Every Sunday, L’Express takes a bite out of life under Covid-19. Today: let’s face it, a December 24 without a family celebration also has its charm.
Come on, let’s be honest, we were only half sad when it came to a December 24th without a family celebration. Of course, we had a little heartache for the merchant brother-in-law whose turnover was going to plunge further, for the SNCF which was not going to be able to sell its tickets at a high price like in other years or for the foie gras / oyster / champagne producers who were going to stay with their stocks on their hands, but that’s about it. Basically, no matter how much we adore our loved ones, we wouldn’t be sorry to escape the annual ritual. We are probably not the only ones, to believe a recent survey according to which one in two French people would be ready to give up family celebrations.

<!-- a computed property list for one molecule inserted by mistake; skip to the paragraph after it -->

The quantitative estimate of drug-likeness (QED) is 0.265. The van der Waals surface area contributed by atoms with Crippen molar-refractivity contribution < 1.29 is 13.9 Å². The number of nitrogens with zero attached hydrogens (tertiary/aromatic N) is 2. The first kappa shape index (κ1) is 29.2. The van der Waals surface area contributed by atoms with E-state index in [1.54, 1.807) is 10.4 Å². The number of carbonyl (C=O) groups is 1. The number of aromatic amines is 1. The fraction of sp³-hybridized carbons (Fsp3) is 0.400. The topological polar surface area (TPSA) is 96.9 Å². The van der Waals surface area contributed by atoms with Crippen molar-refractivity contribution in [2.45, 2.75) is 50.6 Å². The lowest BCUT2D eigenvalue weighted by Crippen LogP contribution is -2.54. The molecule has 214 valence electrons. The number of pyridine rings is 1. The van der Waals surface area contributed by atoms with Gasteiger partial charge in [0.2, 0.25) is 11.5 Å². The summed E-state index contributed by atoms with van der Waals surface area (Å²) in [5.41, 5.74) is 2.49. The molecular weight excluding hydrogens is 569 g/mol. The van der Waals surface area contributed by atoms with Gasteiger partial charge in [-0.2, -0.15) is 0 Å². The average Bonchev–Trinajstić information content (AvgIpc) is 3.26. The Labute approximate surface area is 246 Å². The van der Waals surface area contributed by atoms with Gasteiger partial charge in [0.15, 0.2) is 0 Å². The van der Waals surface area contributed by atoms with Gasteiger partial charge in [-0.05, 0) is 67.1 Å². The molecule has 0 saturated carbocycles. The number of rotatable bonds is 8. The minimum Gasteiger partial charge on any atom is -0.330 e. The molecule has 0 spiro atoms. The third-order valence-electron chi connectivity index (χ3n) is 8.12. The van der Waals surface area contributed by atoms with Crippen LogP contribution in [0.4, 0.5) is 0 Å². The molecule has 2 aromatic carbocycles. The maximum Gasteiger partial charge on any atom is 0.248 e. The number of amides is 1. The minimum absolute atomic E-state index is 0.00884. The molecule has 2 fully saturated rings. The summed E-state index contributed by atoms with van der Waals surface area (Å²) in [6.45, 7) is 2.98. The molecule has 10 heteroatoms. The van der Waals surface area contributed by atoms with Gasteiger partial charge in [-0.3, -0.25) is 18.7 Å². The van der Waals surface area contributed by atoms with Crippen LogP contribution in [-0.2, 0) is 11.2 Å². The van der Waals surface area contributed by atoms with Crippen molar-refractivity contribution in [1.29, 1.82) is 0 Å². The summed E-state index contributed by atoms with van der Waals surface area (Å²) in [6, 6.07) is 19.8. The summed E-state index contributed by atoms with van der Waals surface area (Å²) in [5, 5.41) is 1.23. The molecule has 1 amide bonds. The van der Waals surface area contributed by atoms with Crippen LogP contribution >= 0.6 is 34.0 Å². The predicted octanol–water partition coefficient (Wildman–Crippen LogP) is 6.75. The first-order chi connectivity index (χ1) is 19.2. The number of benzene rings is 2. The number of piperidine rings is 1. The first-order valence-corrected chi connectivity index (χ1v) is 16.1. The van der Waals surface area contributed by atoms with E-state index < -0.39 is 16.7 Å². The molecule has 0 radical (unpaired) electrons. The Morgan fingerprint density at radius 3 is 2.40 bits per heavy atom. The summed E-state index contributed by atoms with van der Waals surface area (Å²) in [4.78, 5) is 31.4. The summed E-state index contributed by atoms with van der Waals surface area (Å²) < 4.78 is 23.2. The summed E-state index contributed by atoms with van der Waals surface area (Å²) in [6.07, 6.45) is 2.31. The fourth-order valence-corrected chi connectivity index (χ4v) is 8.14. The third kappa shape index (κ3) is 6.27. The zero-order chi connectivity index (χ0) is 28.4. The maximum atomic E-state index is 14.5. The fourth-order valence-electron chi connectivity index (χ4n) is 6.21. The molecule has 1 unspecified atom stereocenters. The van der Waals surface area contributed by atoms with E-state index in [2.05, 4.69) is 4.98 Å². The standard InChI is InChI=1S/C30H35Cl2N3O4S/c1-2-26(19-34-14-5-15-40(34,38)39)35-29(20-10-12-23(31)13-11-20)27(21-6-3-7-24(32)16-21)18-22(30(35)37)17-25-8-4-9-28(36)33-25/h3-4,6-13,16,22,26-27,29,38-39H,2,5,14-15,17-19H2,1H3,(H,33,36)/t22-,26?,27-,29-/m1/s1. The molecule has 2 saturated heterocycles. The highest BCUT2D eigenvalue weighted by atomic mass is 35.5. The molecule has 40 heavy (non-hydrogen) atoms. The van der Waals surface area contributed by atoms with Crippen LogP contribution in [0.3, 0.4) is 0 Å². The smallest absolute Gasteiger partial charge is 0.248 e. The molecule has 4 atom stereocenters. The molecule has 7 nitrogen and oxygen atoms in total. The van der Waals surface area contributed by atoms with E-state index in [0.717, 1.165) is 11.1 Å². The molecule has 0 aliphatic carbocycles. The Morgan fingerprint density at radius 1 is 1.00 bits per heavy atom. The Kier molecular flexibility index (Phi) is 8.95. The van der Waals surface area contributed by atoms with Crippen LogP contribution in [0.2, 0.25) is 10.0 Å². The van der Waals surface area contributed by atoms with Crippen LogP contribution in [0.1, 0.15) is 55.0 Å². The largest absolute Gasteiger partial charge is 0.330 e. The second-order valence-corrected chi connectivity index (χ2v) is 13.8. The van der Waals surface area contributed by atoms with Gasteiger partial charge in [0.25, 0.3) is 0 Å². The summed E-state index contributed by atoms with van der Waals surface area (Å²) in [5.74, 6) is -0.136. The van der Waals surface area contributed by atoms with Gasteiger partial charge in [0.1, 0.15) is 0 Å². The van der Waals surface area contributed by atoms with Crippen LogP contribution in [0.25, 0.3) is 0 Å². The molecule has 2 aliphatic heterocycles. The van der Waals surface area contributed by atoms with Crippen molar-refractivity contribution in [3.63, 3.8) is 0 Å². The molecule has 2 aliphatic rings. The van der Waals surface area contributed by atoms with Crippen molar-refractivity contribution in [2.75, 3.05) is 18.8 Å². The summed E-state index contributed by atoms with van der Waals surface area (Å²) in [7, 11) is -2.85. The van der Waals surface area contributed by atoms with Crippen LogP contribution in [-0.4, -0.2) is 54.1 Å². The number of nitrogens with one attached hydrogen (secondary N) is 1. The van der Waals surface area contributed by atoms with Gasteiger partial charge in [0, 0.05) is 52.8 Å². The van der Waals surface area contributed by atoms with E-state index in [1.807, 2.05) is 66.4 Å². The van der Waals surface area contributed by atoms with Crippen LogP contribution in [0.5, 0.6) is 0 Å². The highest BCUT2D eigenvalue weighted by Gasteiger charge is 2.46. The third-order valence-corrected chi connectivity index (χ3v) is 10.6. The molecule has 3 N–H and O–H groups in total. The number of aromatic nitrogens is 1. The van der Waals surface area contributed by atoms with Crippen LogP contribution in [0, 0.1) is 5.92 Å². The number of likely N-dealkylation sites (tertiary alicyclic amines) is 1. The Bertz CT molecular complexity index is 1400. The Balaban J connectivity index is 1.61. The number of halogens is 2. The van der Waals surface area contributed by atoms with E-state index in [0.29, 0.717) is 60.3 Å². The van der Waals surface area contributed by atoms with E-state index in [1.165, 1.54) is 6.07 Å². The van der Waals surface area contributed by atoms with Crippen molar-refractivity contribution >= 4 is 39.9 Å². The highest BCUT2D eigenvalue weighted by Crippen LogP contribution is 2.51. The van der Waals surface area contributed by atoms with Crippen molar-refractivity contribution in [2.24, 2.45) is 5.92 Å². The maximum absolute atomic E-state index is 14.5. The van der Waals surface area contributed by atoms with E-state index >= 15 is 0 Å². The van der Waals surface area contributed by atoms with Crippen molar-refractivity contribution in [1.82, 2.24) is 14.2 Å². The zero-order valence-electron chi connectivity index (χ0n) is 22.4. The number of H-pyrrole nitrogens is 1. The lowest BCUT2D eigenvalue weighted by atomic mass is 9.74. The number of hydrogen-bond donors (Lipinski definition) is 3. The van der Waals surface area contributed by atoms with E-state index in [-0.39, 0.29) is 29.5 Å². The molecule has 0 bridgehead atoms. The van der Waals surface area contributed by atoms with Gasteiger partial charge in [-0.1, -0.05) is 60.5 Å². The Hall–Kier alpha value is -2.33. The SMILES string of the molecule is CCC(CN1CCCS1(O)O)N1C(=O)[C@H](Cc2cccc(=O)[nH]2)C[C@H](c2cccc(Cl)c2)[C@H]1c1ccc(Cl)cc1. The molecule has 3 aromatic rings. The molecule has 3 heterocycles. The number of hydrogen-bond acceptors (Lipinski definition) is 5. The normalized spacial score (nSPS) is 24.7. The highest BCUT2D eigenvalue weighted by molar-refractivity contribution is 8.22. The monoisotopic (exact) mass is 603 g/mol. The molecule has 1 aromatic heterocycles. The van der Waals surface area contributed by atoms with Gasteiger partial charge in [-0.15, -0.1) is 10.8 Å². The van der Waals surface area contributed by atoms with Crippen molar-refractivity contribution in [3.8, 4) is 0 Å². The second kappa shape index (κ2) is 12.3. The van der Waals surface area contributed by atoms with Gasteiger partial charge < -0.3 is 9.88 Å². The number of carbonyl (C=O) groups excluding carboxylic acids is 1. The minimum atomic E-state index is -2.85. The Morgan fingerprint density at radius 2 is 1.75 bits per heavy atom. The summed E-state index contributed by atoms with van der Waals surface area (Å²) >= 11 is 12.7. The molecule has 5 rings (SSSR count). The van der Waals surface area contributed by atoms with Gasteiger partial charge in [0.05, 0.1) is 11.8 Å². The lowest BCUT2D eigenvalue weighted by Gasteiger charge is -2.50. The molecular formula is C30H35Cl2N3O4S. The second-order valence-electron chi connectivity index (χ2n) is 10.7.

In the large tribes, Christmas means dozens of gift ideas to find, half a dozen meals, each fatter than the next, to string together, Uncle Paul to support and Aunt Jacqueline to comfort. In families on edge, December 24 usually ends with a sister-in-law crying because her stepfather made an unpleasant remark to her or with a shocked mother to find out that Uncle Maurice was never his brother because in real life he was adopted, which everyone knew but no one had ever told him. In families obsessed with weight, eating foie gras, capon, snails and oysters quickly turns to torture, we see the cousins, brothers and sisters running at dawn on December 25 to eliminate alcohol / fat / smoke from cigars, even in -10 degrees, and you feel guilty about curling up in the comforter without moving.
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